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  5. "Το νερό πίνεται."

"Το νερό πίνεται."

Translation:The water is drinkable.

October 11, 2016



This sentence creates the same problem in translation from Spanish. Most English speakers aren’t used to hearing that “water is drunk”. We forget how we teach young children to express certain ideas. For example, if a small child comes asking “I want to eat water” (Θέλω να τρώω νερό), we usually respond with a glass of water and the correction: “Water is drunk, not eaten” (Το νερό πίνεται και δεν τρώγεται).

Later, when children go to school, we teach them that some water is potable, or drinkable, as they are synonyms. We might say for example: “The water from the sea is not potable (drinkable). Το νερό από τη θάλασσα δεν είναι πόσιμο.

In sum, water is drunk only when it’s potable. (Otherwise, you risk very adverse health conditions.) I believe a longer version of this sentence may be needed to avoid the confusion of the learners seen on this thread. Also, drunk and potable are not synonymous just as eaten and edible are not as well.

There were no comments in the thread for “The wine is drunk with the food”, «Το κρασί πίνεται με το φαγητό». That sentence resonates with English speakers better than the one above.


Thank you, Hafizen for giving the full explanation of all the vocabulary involved in this issue. Finally, it's all clear for everyone.


Το νερό πίνεται translates as the water is drinkable but how do you say A drinkable water? Or edible fruit as opposed to The fruit is edible? And so on with some other words such as watchable, enjoyable, doable, etc. Thank you.


There are adjectives for that, το νερό πίνεται is just another way to say it. drinkable=πόσιμος, edible=φαγώσιμος, enjoyable=απολαυστικός, doable=εφικτός etc.


Is it suppose to be: the water is potable?


It can mean that, but it's better to say "το νερό είναι πόσιμο"


"το πόσιμο νερό" acceptable?


Unfortunately no, because there is also a verb in the English sentence, so the syntax is quite different.


As an english person i would never say drinkable unless i thought it might be undrinkable. i would always say 'drunk'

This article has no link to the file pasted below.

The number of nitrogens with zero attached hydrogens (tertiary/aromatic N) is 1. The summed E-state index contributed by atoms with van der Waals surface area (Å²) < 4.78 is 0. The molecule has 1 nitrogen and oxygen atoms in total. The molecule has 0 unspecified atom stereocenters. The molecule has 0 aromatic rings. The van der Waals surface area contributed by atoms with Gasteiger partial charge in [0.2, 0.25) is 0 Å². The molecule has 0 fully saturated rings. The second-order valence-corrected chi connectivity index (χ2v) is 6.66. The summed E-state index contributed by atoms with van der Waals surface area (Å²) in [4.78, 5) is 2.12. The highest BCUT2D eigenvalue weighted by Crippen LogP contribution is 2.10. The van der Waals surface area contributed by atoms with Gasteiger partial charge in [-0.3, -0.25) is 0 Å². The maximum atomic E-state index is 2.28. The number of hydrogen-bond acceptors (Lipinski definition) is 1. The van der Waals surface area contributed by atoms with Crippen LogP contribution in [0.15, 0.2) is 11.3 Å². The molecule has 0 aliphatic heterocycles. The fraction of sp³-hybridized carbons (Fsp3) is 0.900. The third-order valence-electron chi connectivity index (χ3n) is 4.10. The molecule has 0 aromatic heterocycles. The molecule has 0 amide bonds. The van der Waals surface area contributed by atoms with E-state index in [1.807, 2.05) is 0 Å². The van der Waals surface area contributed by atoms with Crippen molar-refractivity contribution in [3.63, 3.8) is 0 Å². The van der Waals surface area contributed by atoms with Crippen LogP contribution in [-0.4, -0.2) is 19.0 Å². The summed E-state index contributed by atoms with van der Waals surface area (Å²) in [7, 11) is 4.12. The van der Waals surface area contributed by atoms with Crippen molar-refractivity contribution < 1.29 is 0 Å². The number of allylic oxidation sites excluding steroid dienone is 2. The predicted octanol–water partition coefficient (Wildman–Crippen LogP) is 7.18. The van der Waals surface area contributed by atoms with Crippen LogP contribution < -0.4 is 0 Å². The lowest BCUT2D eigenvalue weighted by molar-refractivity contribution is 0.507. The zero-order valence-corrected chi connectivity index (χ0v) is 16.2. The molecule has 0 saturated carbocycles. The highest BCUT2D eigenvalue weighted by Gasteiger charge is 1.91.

That would create sentences with different meanings. "The water is drinkable." means that we are able to drink it because it does not contain impurities. Whereas, the water is drunk means just what it says. We consume the water.


If it's that bad, Jaye, try drinking wine instead


so, what could be a right answer in english to express the fact that someone is drinking water ? maybe only with the active voice ?


I think, yes, this would only be expressed using the active voice. "Is being drunk" would express the correct meaning but sounds rather odd. "Is drunk" could mean "is all drunk up," but anyone who hears it will interpret it as "is intoxicated."


"the water is drunk" is marked as wrong. The correct answer given is the contraction "the water's drunk" !!?


Why is the water is drunk wrong? the answer given is, as you say, the water's drunk which means exactly the same!


I put "drinking water". That possible?


Sorry, that doesn't mean the same thing. It would have to be part of a sentence to understand what was meant. Just use what we have above.


Even after reading the comments I am not totally sure if this sentence means "you can drink the water" as if you wouldn't get sick afterwards or if it means "water is drunk" like if I drank it and now it's gone. Could someone enlight this mysterious sentence ?


Yes, it is mysterious because it can have all the meanings you mention depending on the situation.


I don't think I understand... I'm not an ace in grammar or POS but isn't "drinkable" an adjective? How is this passive voice?


isn't "drinkable" an adjective?

In English, yes.

How is this passive voice?

πίνεται is the passive voice of πίνω -- so it literally means "is (being) drunk".

In the sense of "can be drunk", it can also mean "is drinkable".

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